Display Accessibility Tools

Accessibility Tools


Highlight Links

Change Contrast

Increase Text Size

Increase Letter Spacing

Dyslexia Friendly Font

Increase Cursor Size

Joseph Beatty, Ph.D.

Research Interests
Our lab uses a combination of neuroanatomical, neurophysiological and neuropharmacological techniques to investigate three overlapping areas of interest: neurological effects of Fragile X Syndrome, regulation and modulation of neuronal excitability of thalamocortical circuits and interactions between basal ganglia and thalamic circuits.

Fragile X Syndrome is the most common inherited form of mental retardation in humans and results from the loss of fragile X mental retardation 1 (FMR1) gene expression.  Our lab uses transgenic mice with the same genetic loss to study the neurological effects produced in neocortical neurons and neocortical circuits.  These experiments use electrophysiological recordings, neuroanatomical techniques, molecular assays and behavioral analysis to address several questions regarding the neurological effects of Fragile X Syndrome.

The thalamus and neocortex alone are complex nuclei within the brain.  They also form an important reciprocally connected network involved in sensory processing, arousal, attention and certain pathophysiological conditions such as epilepsy.  We study sensory integration at the single neuron level as well as at the network level.  Many of these experiments involve electrophysiological analysis of neocortical and thalamic neurons, but also may combine other techniques such as: two-photon microscopy, calcium imaging, and/or glutamate uncaging.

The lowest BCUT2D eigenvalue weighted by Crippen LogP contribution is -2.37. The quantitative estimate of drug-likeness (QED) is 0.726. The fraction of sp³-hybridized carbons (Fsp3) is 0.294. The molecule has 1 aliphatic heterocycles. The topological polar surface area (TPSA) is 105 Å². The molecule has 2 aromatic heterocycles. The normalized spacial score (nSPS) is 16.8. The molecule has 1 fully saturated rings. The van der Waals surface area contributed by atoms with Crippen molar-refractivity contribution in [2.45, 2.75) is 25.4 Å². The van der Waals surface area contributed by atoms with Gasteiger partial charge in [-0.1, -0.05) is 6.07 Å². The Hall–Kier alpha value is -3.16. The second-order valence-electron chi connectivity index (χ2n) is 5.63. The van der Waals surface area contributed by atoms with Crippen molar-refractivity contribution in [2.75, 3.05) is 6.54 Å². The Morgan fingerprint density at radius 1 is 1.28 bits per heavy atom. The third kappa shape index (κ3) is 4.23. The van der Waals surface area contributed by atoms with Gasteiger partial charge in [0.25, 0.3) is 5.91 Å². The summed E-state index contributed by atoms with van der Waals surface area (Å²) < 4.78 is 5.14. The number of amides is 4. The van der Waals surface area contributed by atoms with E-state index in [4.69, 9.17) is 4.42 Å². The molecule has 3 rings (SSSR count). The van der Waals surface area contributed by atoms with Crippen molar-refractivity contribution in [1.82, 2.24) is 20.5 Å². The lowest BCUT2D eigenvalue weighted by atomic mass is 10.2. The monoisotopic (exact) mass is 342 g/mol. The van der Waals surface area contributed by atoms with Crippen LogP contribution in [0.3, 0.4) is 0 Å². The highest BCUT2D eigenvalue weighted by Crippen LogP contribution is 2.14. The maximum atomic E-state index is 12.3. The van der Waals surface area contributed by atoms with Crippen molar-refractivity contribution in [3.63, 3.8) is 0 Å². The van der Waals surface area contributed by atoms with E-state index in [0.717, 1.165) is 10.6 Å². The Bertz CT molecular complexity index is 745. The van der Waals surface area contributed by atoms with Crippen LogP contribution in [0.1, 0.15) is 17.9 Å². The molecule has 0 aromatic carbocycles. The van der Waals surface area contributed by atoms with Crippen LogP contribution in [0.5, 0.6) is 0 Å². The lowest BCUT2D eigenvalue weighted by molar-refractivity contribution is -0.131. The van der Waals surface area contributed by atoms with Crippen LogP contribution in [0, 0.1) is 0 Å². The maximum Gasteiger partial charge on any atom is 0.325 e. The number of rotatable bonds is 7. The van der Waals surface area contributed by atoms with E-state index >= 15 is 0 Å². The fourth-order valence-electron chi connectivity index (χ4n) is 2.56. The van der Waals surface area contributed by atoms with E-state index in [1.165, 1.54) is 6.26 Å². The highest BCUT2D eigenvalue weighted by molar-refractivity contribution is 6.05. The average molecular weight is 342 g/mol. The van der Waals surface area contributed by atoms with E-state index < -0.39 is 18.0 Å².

Another interest of the lab includes studying the circuitry and neurons of the intralaminar thalamic nuclei and their connections with basal ganglia nuclei, with the goal of understanding the functional circuitry of these structures at the cellular level, and their dysfunction in diseases, especially Parkinson’s disease.  To investigate these issues our lab use electrophysiological recordings of intact circuits, neuroanatomical techniques and neuropharmacological analysis of neurons in both the intralaminar thalamic nuclei and nuclei of the basal ganglia.

Selected Publications

Song SC, Beatty JA, Wilson CJ. (2016) The ionic mechanism of membrane potential oscillations and membrane resonance in striatal LTS interneurons. Journal of Neurophysiology. 116:1752-1764.

Beatty JA, Song SC, Wilson CJ. (2015) Cell-type Specific Resonances Shape the Responses of Striatal Neurons to Synaptic Input. Journal of Neurophysiology. 113:688-700.

Beatty, J.A., Sullivan, M.A., Morikawa,H. and Wilson, C.J. (2012) Complex autonomous firing patterns of striatal low-threshold spike interneurons. Journal of Neurophysiology. 108:771-781.

Beatty, J.A., Sylwestrak, E.L. and Cox, C.L. (2009) Intrinsic properties and muscarinic responsiveness of distinct populations of projection neurons in the rat lateral parafascicular thalamic nucleus. Neuroscience. 162:155-173.

Main Office
Department of Physiology
 Biomedical Physical Sciences (BPS) Building
567 Wilson Rd Rm 2201
Main Phone: 517-884-5000

Department Chairperson

Dr. Charles "Lee" Cox
Dr. Charles "Lee" Cox
BPS Building Rm 2201E
Phone: 517-884-5050

MSU Research Integrity Officer
Wills House
287 Delta Court, Room 106
Phone: 517-432-6698
Research Integrity Office